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After Lee County Board Delays Purchase of Generators, Power Outage Knocks Out Phone Lines

A power outage at the south Lee County Courthouse in Keokuk led to the non-emergency phone lines at the sheriff's office going down. It's the second time a power outage has done that.

A power outage affecting several thousand customers in and around Keokuk Wednesday night also knocked out the non-emergency phone lines for the Lee County Sheriff's Office. The outage took place the day after the county board chose to delay the purchase of back-up generators to protect those phone lines.

The sheriff’s office is connected to the county’s phone system, which allows departments to make local phone calls between Keokuk and Fort Madison. It utilizes the county's computer network.

So if the computer network is offline as the result of a power outage, the sheriff’s office’s non-emergency phone lines go down. These lines are also used for medical alert devices and security systems.


County Auditor Denise Fraise said a power outage in early June at the North Lee County Office Building revealed the vulnerability as the power supplies for the computer network is housed in two locations: the office building and the South Lee County Courthouse in Keokuk.

Fraise said the maintenance department, which she also heads, requested an emergency bid from Mohrfeld Electric to install a back-up generator to protect the phone lines in each building after the power outage in Fort Madison. She presented the roughly $23,500 bid to the county board during its June 19 meeting.

Fraise said it was not a requirement to do so because county policy does not require seeking multiple bids in an emergency. But Supervisor Gary Folluo said during the meeting that he would prefer to see the project put out for bid and the rest of the board agreed.  Supervisors asked the maintenance department to seek additional bids and bring them to the board during its weekly meeting on June 26.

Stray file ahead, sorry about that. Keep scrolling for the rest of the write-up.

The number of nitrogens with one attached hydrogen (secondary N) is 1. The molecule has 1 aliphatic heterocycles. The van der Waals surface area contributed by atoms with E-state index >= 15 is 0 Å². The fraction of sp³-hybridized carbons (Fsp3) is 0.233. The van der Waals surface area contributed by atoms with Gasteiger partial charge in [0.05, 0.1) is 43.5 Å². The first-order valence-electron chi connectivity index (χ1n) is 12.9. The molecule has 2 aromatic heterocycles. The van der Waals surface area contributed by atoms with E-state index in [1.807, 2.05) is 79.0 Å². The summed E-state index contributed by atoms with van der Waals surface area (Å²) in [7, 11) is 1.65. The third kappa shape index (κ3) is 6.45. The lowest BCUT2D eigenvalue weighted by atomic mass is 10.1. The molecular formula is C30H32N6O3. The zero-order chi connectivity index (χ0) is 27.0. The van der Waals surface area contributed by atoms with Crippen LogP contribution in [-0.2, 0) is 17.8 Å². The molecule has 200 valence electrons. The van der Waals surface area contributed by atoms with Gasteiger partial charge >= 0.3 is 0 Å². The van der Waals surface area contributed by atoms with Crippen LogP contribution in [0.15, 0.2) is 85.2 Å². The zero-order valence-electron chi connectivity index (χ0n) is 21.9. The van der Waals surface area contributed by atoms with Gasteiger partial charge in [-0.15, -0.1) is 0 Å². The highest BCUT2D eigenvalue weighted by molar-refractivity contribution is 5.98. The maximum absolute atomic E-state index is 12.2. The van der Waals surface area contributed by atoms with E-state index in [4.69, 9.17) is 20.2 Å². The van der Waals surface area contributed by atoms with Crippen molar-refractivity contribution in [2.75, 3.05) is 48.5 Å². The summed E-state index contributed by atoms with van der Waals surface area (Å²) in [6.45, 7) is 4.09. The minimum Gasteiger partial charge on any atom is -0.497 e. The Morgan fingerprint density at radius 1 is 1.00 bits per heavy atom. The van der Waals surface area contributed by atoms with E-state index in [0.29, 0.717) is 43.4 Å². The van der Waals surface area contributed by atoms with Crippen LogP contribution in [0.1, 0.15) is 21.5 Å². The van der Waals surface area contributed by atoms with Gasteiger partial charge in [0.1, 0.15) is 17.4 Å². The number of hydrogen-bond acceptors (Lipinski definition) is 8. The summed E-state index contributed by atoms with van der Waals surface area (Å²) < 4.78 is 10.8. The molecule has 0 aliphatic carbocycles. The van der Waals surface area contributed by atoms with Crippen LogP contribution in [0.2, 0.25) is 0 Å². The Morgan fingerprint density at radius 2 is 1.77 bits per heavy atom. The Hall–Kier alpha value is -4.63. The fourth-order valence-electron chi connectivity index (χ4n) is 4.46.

Fraise said several other firms were contacted and only one, Frank Millard & Co., submitted a bid of just under $20,000. It arrived an hour before the county board meeting on June 26.

Fraise said the initial bidder was not contacted about submitting a new bid.

Questions were raised during the meeting as to whether the bid process was fair because Mohrfeld’s original bid had already been published in the newspaper the previous week.

Folluo and Supervisor Matt Pflug recommended accepting the low bid anyway and installing the generators. But they were outvoted by Rick Larkin, Ron Fedler and Chairman Don Hunold.

Hunold said he did not believe it was fair for the bids to be compared given they came at different times.

“As far as I’m concerned, stop the process,” said Hunold. “Re-bid it… sharpen your pencils if you wish and if not, submit those bids in a week and we will go on with it. I don’t think it’s fair since somebody already had that number.”

The board instead chose to accept bids for the generators from all interested parties until July 6, with the board awarding the contract on July 10.


Roughly 30 hours after the board voted to delay the installation of the back-up generators, a major power outage struck Keokuk, affecting several thousand customers.

Among the affected buildings was the south Lee County Courthouse -- and that knocked out the non-emergency phone lines at the sheriff’s office.

Sheriff Stacy Weber said the phone lines were down for about two hours.

He said he drove his personal generator to the courthouse to try to get the phone lines up quicker. But he said just a couple minutes after he and the maintenance department got the generator installed, the power returned.

Auditor Denise Fraise said the latest outage showed the addition of the generators was an emergency and the work should have been allowed to be completed several weeks ago. She said someone could have been seriously injured and the county could have been held liable.

Chairman Don Hunold said while he was scared of what could have happened with the phone lines down, he felt the county board made the right decision in restarting the bid process. He does not expect any change to the plan of awarding the contract for the generators on July 10.

Jason Parrott is a former reporter at Tri States Public Radio.